The Board in Luna further found that the employer had an adequate basis on which to object to the requested fee, since the "amount of benefits awarded" factor is only one of the factors listed under 20 C.F.R. 702.132 to be considered by the adjuster when awarding a fee. Finally, the Board found that any practice of issuing fee awards subsequent to the issuance of the administrative law judge's decision would result in unnecessary delay and could deter counsel from representing the claimant under the LHWCA. Luna, 12 BRBS at 74-75.

28.5 AMOUNT OF AWARD

28.5.1 Sufficient Explanation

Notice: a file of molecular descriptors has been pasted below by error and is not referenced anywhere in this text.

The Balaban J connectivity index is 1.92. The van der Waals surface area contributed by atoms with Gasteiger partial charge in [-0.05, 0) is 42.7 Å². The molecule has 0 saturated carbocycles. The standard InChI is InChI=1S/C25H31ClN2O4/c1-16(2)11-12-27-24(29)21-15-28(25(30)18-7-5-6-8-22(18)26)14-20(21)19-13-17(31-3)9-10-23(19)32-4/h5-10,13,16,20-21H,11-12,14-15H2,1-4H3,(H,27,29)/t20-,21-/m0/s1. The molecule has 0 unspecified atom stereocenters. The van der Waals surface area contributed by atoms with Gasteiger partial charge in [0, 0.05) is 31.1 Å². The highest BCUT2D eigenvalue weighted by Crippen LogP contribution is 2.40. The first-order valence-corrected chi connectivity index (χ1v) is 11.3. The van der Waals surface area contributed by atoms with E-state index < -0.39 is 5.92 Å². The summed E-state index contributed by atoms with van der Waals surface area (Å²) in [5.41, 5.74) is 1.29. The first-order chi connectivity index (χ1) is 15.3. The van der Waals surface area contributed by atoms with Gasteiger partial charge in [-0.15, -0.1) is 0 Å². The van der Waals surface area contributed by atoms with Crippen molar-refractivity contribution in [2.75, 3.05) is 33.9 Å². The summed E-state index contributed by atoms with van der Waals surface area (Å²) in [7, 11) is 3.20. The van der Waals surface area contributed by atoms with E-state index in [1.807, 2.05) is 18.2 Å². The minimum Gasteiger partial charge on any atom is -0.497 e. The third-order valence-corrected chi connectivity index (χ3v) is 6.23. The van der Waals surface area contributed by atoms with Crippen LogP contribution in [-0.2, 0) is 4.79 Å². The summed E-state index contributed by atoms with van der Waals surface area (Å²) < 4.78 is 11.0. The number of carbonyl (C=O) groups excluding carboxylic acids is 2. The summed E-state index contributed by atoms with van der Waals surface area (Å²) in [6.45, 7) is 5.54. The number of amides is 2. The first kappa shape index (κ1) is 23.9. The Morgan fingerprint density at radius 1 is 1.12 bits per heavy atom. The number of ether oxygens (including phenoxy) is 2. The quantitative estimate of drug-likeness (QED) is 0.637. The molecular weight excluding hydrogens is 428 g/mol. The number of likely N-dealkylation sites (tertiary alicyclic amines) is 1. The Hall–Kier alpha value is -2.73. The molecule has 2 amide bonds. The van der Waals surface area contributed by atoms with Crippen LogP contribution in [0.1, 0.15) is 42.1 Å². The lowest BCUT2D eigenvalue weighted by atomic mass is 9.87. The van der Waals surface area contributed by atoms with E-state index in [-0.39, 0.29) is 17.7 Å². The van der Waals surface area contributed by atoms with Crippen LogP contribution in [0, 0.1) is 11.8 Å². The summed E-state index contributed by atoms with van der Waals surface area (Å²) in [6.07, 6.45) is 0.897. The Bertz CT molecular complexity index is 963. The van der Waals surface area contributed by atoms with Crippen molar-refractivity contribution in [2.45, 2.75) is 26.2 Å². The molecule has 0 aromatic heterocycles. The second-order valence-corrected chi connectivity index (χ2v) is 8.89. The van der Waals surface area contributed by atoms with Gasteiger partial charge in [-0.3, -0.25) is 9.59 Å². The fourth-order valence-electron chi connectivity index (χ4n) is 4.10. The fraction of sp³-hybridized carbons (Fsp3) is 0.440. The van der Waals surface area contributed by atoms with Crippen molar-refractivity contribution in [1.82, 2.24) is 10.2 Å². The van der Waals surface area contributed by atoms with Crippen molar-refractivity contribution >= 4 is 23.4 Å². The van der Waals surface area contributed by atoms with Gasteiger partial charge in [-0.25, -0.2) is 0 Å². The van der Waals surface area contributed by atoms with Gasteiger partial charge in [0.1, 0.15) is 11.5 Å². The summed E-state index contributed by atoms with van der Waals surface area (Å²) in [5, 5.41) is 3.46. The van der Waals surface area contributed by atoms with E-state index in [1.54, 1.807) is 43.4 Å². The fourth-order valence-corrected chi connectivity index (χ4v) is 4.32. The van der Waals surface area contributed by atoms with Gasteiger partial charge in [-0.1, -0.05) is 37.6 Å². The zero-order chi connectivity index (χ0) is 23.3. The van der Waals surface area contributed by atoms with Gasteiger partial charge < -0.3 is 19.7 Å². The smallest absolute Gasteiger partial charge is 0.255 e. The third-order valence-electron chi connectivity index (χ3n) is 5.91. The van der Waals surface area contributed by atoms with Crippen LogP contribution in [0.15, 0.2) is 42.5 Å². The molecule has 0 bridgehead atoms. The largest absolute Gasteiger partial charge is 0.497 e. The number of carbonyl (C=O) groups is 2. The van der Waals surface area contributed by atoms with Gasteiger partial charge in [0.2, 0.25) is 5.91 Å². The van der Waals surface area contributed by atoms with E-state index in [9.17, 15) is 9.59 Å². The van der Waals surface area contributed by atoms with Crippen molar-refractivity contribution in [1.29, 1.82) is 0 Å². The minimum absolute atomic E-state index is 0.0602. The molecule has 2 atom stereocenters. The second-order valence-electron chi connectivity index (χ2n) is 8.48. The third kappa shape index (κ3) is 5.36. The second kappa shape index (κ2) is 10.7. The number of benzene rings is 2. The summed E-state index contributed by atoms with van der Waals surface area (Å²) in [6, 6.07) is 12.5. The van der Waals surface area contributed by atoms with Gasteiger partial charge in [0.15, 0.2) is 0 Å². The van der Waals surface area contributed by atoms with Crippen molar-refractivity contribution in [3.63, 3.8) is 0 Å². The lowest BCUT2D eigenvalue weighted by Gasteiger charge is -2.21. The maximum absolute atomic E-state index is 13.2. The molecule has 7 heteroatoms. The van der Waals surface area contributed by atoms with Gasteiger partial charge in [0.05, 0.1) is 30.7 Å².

[ED. NOTE: Occasionally there are times when a fee will not be reduced even though, at first glance, the fee seems out of proportion to the award the claimant receives. For example, in Barbera v. Director, OWCP, 245 F.3d 282 (3rd Cir. 2001), 35 BRBS 27 (CRT) (2001), the Third Circuit affirmed the attorney fee award, including hourly rates awarded and the full fee awarded without making a limited success reduction. In Barbera, the claimant was awarded a de minimis award and future medicals. The court held that the ALJ's determination that the claimant established the significant possibility of future economic harm was supported by substantial evidence. The court found that the full fee-with no "limited success" reduction-was supported by substantial evidence and, moreover, was in accordance with the Supreme Court's holding in Hensley v. Eckerhart, 461 U.S. 424 (1983). In Barbera, the court noted that the claimant prevailed against his employer's strong contestation of jurisdiction, the extent of disability, and entitlement to future medical benefits. Additionally, the court noted that the ALJ expressly noted counsel's decades-long experience in maritime litigation, high standing, and "success in this matter despite the employer's tenacious defense by experienced counsel." These factors, in part, constitute substantial evidence in determining the appropriateness of counsel's rates.]